Dana Treat – Treat Yourself

When Life Tells You to Slow Down

Posted October 22, 2011

On the heels of my previous “my life is so busy” post.

Friday afternoon 4:30pm:
Graham had been home from school for about half an hour.  His first grade class had a potluck that night and I was racing to finish the salad that I was assigned to bring.  He asked me a million questions, I suggested he play downstairs.  I tried to pick up the mess in the house and asked him to put on his shoes and jacket.  It was one of those days when a simple request required multiple asks and a lot of patience.  By the time we got in the car to pick up his brother at preschool, I was at the end of my rope.  “Graham, you are almost seven years old, I should not have to ask you so many times for your help.  I promise I will do less yelling if you do better listening, all right?”  Of course, he said yes.  He always says yes.

Down our hill we went.  We stopped at our major intersection.  There are always a lot of cars at that time of day yet it seemed that there were even more than usual.  The clock was ticking.  I was still tempering my annoyance at the time it took to get out of the house and mentally steeling myself for the night ahead with Randy out of town. So much traffic…oh here is a break…time to turn and

CRASH.  In that moment when your life is suddenly out of your control, I turned into oncoming traffic and head-on into a silver car on a rainy day that I did not see.  A sliver of a split second where I realized that my breaks were useless and then poof! airbag. smoke. pain. graham’s cries. panic about picking spencer up. pain in my hands. guilt. fear. being that person blocking a busy road with an accident. apologizing. what if. crying. nose bleeding. consoling. accepting help from strangers. looking a person you just hit head-on in the eye and mouthing “i’m sorry”.  All of it was awful.

When that kind woman (Brooke – wherever you are, thank you) came to my open window and asked if I was all right, I knew my nose was bleeding and my hands hurt and my poor Graham was terrified by the smoke coming from the airbag, all I could say was that I had another child to pick up and I needed to get there.  Slowly the pieces fell into place.  The car was un-driveable.  I had to wait for the cops to write up a report and a fire engine to come with firefighters to check out my hands, and a tow truck to take my poor battered car away.  Brooke suggested, gently, that I call the school and arrange for someone to pick him up.  I looked at my phone.  I scrolled to “p” – sure the number was under “preschool”, right?  My addled brain could not make sense of how and who to call.  I could sense Graham’s rising panic in the back seat and so I did what moms do.  I held it together.  I spoke calmly to him, told him he was about to meet real live police officers and fire fighters.  I searched for the number of the preschool and gave permission for my dear friend Deb (thank you Deb!) to pick up Spencer, then I started to process what had happened and how the next few hours were going to go.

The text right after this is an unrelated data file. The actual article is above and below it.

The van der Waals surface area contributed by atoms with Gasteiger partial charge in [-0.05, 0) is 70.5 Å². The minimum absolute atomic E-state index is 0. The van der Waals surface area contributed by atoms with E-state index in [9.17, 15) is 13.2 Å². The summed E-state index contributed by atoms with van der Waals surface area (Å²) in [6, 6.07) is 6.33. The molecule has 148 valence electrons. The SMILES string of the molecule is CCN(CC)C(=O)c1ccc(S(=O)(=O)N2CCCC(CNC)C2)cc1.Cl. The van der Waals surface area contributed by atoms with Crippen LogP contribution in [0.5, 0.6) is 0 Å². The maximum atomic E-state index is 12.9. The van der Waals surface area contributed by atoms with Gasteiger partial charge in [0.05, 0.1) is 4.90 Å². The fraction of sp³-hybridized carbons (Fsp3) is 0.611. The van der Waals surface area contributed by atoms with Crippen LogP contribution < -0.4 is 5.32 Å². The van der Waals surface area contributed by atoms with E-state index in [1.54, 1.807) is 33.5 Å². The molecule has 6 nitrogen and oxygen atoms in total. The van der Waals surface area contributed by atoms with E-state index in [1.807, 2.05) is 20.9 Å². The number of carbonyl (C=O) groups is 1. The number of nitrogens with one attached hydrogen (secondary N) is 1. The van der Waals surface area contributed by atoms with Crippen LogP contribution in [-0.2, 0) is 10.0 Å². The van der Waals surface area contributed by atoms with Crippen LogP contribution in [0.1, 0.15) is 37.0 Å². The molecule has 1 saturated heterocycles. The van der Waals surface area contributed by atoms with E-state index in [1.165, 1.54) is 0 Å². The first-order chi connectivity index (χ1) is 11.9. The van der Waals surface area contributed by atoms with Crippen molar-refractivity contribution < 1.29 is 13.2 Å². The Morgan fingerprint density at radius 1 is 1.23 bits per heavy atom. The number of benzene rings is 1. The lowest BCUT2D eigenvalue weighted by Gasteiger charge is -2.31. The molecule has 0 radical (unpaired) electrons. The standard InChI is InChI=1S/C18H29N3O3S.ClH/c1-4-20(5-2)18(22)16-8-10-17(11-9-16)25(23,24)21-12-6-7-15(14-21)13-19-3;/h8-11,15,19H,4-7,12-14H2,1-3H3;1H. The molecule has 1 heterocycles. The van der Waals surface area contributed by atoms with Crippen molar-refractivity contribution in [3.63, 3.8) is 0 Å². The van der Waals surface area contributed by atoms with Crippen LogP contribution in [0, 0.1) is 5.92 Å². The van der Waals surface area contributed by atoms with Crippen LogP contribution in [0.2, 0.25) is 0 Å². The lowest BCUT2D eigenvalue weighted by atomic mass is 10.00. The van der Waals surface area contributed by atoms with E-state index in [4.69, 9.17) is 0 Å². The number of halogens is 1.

At the end of it all, we are all right.  The poor woman I hit, with two boys in the back, is fine.  My car was towed to a body shop where they will fix the crunched front fender and hood.  Randy is flying home a day early from his high school reunion.  We are car-less at the moment until he arrives, but we live in the middle of the city and have plenty of things we can walk to.

Prior to the crash, I wasn’t texting, looking at my phone, talking on my phone, or even listening to music.  I was just hurrying.  My brain already four things ahead of where I actually was.  If this is not a slap in the face, I don’t know what is.  Time to SLOW. DOWN.  We are fortunate.  My hands ache but there is nothing broken, just some abrasions and some jamming from the air bag.  My nose bleed was because of impact, not a broken nose.  I have no bruising, cuts on my face, or whiplash and actually, the semi-permanent crick in my neck seems to be gone.  Much more importantly, my beautiful brave son is completely safe and unharmed.  Graham can be timid.  He is afraid of loud noises and things that are unfamiliar.  He likes to stick to routine.  You would think that a car accident, one that sets off the air bag with a loud BANG!, and blood coming out of his mom’s nose and hands, and the stress of wondering how we were going to pick up his brother, and police cars and fire trucks – you just might think that all that would send my little man over the edge.  Not to mention that we would not be making it to his potluck.   But after a quick cry and a few requests to get out of the car, he calmed down.  He smiled at the police officer, he accepted the sticker the firefighters gave him with delight.  He came to understand we weren’t going to make the potluck and moved on.

Once home, the boys both set out to draw me pictures because my hands hurt.  I couldn’t hold them close enough.  I read them countless stories.  I called Randy four times.  I replayed that moment of impact hundreds of times asking “what if” until my head hurt.  Universe, I am listening.  I really am.


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